This research was supported by the German Research Foundation (DFG, grant 772/2). We thank Jutta Joormann, Roman Trötschel, and Nicolas Moberly for valuable comments on earlier versions of this article.
Rumination fosters indecision in dysphoria†
Article first published online: 10 NOV 2009
© 2009 Wiley Periodicals, Inc.
Journal of Clinical Psychology
Volume 66, Issue 3, pages 229–248, March 2010
How to Cite
van Randenborgh, A., de Jong-Meyer, R. and Hüffmeier, J. (2010), Rumination fosters indecision in dysphoria. J. Clin. Psychol., 66: 229–248. doi: 10.1002/jclp.20647
- Issue published online: 8 FEB 2010
- Article first published online: 10 NOV 2009
- decision making;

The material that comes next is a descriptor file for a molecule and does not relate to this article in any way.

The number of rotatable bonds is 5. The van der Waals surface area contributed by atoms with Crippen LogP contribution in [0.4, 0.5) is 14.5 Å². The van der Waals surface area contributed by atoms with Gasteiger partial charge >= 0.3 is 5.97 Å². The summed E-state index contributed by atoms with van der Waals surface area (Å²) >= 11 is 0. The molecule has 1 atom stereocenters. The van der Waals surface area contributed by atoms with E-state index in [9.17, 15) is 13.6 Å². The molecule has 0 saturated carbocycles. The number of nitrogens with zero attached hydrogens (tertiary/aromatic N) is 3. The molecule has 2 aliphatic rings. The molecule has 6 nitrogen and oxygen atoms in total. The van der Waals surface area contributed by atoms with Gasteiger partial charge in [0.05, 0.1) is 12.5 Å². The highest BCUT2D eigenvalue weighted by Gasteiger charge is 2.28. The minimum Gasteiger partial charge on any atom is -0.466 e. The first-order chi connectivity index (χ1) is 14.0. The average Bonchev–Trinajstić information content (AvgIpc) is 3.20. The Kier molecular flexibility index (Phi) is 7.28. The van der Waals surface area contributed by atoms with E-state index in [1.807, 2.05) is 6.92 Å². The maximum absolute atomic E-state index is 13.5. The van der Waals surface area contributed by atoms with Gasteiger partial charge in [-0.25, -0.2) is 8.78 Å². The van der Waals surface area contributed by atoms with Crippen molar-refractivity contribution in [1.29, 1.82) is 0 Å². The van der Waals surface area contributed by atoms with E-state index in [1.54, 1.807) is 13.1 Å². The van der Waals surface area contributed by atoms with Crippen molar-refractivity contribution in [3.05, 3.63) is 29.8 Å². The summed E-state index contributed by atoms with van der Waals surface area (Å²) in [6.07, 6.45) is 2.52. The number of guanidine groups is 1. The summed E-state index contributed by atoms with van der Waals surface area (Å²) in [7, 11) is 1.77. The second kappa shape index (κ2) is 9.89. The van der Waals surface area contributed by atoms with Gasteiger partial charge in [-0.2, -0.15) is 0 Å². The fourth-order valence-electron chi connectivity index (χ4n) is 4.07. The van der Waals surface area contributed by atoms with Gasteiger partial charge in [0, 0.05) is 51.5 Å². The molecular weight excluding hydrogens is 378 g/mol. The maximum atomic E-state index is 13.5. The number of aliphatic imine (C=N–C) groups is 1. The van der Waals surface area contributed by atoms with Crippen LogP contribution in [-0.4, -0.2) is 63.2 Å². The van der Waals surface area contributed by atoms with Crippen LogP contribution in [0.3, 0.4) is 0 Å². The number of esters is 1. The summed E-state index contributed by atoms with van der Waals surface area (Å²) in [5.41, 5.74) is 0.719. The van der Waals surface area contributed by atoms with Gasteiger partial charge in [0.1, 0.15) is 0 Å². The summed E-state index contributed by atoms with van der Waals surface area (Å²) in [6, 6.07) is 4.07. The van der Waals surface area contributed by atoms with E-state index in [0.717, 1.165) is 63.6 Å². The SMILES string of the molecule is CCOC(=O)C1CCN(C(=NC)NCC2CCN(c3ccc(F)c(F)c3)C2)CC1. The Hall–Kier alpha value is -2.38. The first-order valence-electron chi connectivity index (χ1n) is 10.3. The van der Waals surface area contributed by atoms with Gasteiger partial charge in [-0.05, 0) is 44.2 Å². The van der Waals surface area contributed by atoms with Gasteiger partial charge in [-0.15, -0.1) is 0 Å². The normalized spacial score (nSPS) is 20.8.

This study investigated the effects of rumination on indecision, assessed as high levels of perceived decision difficulty, low confidence in a decision, and decision latency. Dysphoric and nondysphoric participants were assigned to either a rumination or a distraction induction. Subsequently, they made four decisions with alleged real-life consequences. As predicted, rumination exhibited a negative effect on dysphoric participants' decision-making process. They experienced the decisions as more difficult and had less confidence in their choices. No effects emerged on the measure of decision time. Mediation analyses revealed that increased difficulty of the decisions was due to self-focused thinking as a cognitive consequence of rumination, while reduced confidence in the decisions was partly mediated by negative affect that resulted from rumination. The finding that rumination affects the important life domain of decision making by fostering indecision in dysphoric individuals is a central extension of previous studies on rumination's consequences. In addition, these results provide insight into the depressive symptom of indecisiveness by revealing its underlying mechanisms. © 2009 Wiley Periodicals, Inc. J Clin Psychol 66: 229–248, 2010.